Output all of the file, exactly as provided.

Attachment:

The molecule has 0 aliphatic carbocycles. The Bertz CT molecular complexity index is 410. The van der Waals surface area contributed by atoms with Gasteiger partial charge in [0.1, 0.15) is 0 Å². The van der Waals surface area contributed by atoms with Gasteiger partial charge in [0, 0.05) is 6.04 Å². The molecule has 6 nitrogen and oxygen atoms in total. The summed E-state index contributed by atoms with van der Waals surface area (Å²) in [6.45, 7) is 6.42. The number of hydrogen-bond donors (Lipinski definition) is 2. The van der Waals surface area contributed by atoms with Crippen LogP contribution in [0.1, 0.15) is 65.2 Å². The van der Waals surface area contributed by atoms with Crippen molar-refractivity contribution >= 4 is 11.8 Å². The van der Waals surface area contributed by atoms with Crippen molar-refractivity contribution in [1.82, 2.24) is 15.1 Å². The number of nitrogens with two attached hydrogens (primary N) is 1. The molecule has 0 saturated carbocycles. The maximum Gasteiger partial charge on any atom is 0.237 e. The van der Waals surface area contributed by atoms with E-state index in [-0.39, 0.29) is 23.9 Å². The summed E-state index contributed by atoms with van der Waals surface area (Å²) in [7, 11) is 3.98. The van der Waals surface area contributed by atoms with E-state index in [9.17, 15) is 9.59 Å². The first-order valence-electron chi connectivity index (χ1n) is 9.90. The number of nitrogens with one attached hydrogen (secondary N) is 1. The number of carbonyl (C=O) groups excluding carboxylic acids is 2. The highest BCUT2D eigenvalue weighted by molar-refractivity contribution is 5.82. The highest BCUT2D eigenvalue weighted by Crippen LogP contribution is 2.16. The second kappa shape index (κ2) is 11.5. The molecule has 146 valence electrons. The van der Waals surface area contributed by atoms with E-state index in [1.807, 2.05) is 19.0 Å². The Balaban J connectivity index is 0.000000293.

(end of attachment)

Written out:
The molecule has 0 aliphatic carbocycles. The Bertz CT molecular complexity index is 410. The van der Waals surface area contributed by atoms with Gasteiger partial charge in [0.1, 0.15) is 0 Å². The van der Waals surface area contributed by atoms with Gasteiger partial charge in [0, 0.05) is 6.04 Å². The molecule has 6 nitrogen and oxygen atoms in total. The summed E-state index contributed by atoms with van der Waals surface area (Å²) in [6.45, 7) is 6.42. The number of hydrogen-bond donors (Lipinski definition) is 2. The van der Waals surface area contributed by atoms with Crippen LogP contribution in [0.1, 0.15) is 65.2 Å². The van der Waals surface area contributed by atoms with Crippen molar-refractivity contribution >= 4 is 11.8 Å². The van der Waals surface area contributed by atoms with Crippen molar-refractivity contribution in [1.82, 2.24) is 15.1 Å². The number of nitrogens with two attached hydrogens (primary N) is 1. The molecule has 0 saturated carbocycles. The maximum Gasteiger partial charge on any atom is 0.237 e. The van der Waals surface area contributed by atoms with E-state index in [-0.39, 0.29) is 23.9 Å². The summed E-state index contributed by atoms with van der Waals surface area (Å²) in [7, 11) is 3.98. The van der Waals surface area contributed by atoms with E-state index in [9.17, 15) is 9.59 Å². The first-order valence-electron chi connectivity index (χ1n) is 9.90. The number of nitrogens with one attached hydrogen (secondary N) is 1. The number of carbonyl (C=O) groups excluding carboxylic acids is 2. The highest BCUT2D eigenvalue weighted by molar-refractivity contribution is 5.82. The highest BCUT2D eigenvalue weighted by Crippen LogP contribution is 2.16. The second kappa shape index (κ2) is 11.5. The molecule has 146 valence electrons. The van der Waals surface area contributed by atoms with E-state index in [1.807, 2.05) is 19.0 Å². The Balaban J connectivity index is 0.000000293.